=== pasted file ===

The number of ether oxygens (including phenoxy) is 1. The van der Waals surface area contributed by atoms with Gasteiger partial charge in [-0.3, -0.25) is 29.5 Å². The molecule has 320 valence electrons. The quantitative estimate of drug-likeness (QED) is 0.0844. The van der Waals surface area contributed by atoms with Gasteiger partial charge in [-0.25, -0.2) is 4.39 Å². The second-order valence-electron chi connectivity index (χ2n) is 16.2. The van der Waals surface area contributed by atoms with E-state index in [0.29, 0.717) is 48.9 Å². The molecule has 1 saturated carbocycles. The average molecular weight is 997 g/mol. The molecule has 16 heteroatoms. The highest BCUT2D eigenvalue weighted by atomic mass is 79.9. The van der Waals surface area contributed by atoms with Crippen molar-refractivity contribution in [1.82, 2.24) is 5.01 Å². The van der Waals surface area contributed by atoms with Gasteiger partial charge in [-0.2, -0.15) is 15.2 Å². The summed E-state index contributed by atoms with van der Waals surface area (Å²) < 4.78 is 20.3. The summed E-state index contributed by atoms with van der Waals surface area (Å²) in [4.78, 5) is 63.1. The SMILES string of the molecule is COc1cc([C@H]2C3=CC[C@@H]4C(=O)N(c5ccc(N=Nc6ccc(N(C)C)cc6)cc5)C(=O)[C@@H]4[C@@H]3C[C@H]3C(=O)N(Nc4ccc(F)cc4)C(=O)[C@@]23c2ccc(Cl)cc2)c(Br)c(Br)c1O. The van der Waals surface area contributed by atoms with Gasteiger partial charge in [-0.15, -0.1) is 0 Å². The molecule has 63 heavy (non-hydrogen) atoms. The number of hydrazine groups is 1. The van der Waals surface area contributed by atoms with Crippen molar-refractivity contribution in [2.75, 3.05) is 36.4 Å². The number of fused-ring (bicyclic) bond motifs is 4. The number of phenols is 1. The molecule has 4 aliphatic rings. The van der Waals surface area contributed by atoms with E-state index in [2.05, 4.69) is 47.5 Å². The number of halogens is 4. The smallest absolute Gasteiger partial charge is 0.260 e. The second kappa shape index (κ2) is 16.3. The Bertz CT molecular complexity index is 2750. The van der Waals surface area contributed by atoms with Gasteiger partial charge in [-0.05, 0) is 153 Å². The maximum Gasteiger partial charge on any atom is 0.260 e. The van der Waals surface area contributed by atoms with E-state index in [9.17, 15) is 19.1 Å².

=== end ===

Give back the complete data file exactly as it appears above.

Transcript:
The number of ether oxygens (including phenoxy) is 1. The van der Waals surface area contributed by atoms with Gasteiger partial charge in [-0.3, -0.25) is 29.5 Å². The molecule has 320 valence electrons. The quantitative estimate of drug-likeness (QED) is 0.0844. The van der Waals surface area contributed by atoms with Gasteiger partial charge in [-0.25, -0.2) is 4.39 Å². The second-order valence-electron chi connectivity index (χ2n) is 16.2. The van der Waals surface area contributed by atoms with E-state index in [0.29, 0.717) is 48.9 Å². The molecule has 1 saturated carbocycles. The average molecular weight is 997 g/mol. The molecule has 16 heteroatoms. The highest BCUT2D eigenvalue weighted by atomic mass is 79.9. The van der Waals surface area contributed by atoms with Crippen molar-refractivity contribution in [1.82, 2.24) is 5.01 Å². The van der Waals surface area contributed by atoms with Gasteiger partial charge in [-0.2, -0.15) is 15.2 Å². The summed E-state index contributed by atoms with van der Waals surface area (Å²) < 4.78 is 20.3. The summed E-state index contributed by atoms with van der Waals surface area (Å²) in [4.78, 5) is 63.1. The SMILES string of the molecule is COc1cc([C@H]2C3=CC[C@@H]4C(=O)N(c5ccc(N=Nc6ccc(N(C)C)cc6)cc5)C(=O)[C@@H]4[C@@H]3C[C@H]3C(=O)N(Nc4ccc(F)cc4)C(=O)[C@@]23c2ccc(Cl)cc2)c(Br)c(Br)c1O. The van der Waals surface area contributed by atoms with Gasteiger partial charge in [-0.15, -0.1) is 0 Å². The molecule has 63 heavy (non-hydrogen) atoms. The number of hydrazine groups is 1. The van der Waals surface area contributed by atoms with Crippen molar-refractivity contribution in [2.75, 3.05) is 36.4 Å². The number of fused-ring (bicyclic) bond motifs is 4. The number of phenols is 1. The molecule has 4 aliphatic rings. The van der Waals surface area contributed by atoms with E-state index in [2.05, 4.69) is 47.5 Å². The number of halogens is 4. The smallest absolute Gasteiger partial charge is 0.260 e. The second kappa shape index (κ2) is 16.3. The Bertz CT molecular complexity index is 2750. The van der Waals surface area contributed by atoms with Gasteiger partial charge in [-0.05, 0) is 153 Å². The maximum Gasteiger partial charge on any atom is 0.260 e. The van der Waals surface area contributed by atoms with E-state index in [9.17, 15) is 19.1 Å².